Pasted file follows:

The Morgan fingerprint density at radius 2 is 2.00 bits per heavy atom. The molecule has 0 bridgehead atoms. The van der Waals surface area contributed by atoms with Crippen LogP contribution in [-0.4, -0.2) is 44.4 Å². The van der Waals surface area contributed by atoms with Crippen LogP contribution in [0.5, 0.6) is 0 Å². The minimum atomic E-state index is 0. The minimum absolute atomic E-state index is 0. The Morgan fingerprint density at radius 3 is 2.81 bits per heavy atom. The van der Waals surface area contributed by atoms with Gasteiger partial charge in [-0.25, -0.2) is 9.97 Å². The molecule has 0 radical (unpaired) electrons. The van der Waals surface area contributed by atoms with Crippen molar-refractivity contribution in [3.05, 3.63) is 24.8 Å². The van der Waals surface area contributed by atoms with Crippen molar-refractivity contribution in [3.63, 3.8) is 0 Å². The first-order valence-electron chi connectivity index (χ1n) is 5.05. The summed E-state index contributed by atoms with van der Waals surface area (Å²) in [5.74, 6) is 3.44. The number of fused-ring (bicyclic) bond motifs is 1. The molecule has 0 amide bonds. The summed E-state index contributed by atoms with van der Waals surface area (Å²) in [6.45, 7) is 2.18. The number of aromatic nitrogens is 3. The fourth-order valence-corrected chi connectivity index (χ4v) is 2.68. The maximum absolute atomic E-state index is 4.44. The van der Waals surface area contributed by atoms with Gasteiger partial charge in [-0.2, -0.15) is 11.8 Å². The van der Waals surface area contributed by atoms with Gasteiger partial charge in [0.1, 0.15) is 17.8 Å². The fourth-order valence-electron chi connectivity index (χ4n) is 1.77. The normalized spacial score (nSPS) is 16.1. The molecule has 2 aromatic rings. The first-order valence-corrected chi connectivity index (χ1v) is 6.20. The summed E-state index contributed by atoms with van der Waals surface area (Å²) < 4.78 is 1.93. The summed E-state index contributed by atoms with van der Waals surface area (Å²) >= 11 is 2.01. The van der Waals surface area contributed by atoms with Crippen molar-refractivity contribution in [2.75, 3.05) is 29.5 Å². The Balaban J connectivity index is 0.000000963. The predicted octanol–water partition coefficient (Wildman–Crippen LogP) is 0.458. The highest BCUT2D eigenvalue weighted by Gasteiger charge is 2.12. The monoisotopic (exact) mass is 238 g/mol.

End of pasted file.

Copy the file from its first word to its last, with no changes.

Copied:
The Morgan fingerprint density at radius 2 is 2.00 bits per heavy atom. The molecule has 0 bridgehead atoms. The van der Waals surface area contributed by atoms with Crippen LogP contribution in [-0.4, -0.2) is 44.4 Å². The van der Waals surface area contributed by atoms with Crippen LogP contribution in [0.5, 0.6) is 0 Å². The minimum atomic E-state index is 0. The minimum absolute atomic E-state index is 0. The Morgan fingerprint density at radius 3 is 2.81 bits per heavy atom. The van der Waals surface area contributed by atoms with Gasteiger partial charge in [-0.25, -0.2) is 9.97 Å². The molecule has 0 radical (unpaired) electrons. The van der Waals surface area contributed by atoms with Crippen molar-refractivity contribution in [3.05, 3.63) is 24.8 Å². The van der Waals surface area contributed by atoms with Crippen molar-refractivity contribution in [3.63, 3.8) is 0 Å². The first-order valence-electron chi connectivity index (χ1n) is 5.05. The summed E-state index contributed by atoms with van der Waals surface area (Å²) in [5.74, 6) is 3.44. The number of fused-ring (bicyclic) bond motifs is 1. The molecule has 0 amide bonds. The summed E-state index contributed by atoms with van der Waals surface area (Å²) in [6.45, 7) is 2.18. The number of aromatic nitrogens is 3. The fourth-order valence-corrected chi connectivity index (χ4v) is 2.68. The maximum absolute atomic E-state index is 4.44. The van der Waals surface area contributed by atoms with Gasteiger partial charge in [-0.2, -0.15) is 11.8 Å². The van der Waals surface area contributed by atoms with Gasteiger partial charge in [0.1, 0.15) is 17.8 Å². The fourth-order valence-electron chi connectivity index (χ4n) is 1.77. The normalized spacial score (nSPS) is 16.1. The molecule has 2 aromatic rings. The first-order valence-corrected chi connectivity index (χ1v) is 6.20. The summed E-state index contributed by atoms with van der Waals surface area (Å²) < 4.78 is 1.93. The summed E-state index contributed by atoms with van der Waals surface area (Å²) >= 11 is 2.01. The van der Waals surface area contributed by atoms with Crippen molar-refractivity contribution in [2.75, 3.05) is 29.5 Å². The Balaban J connectivity index is 0.000000963. The predicted octanol–water partition coefficient (Wildman–Crippen LogP) is 0.458. The highest BCUT2D eigenvalue weighted by Gasteiger charge is 2.12. The monoisotopic (exact) mass is 238 g/mol.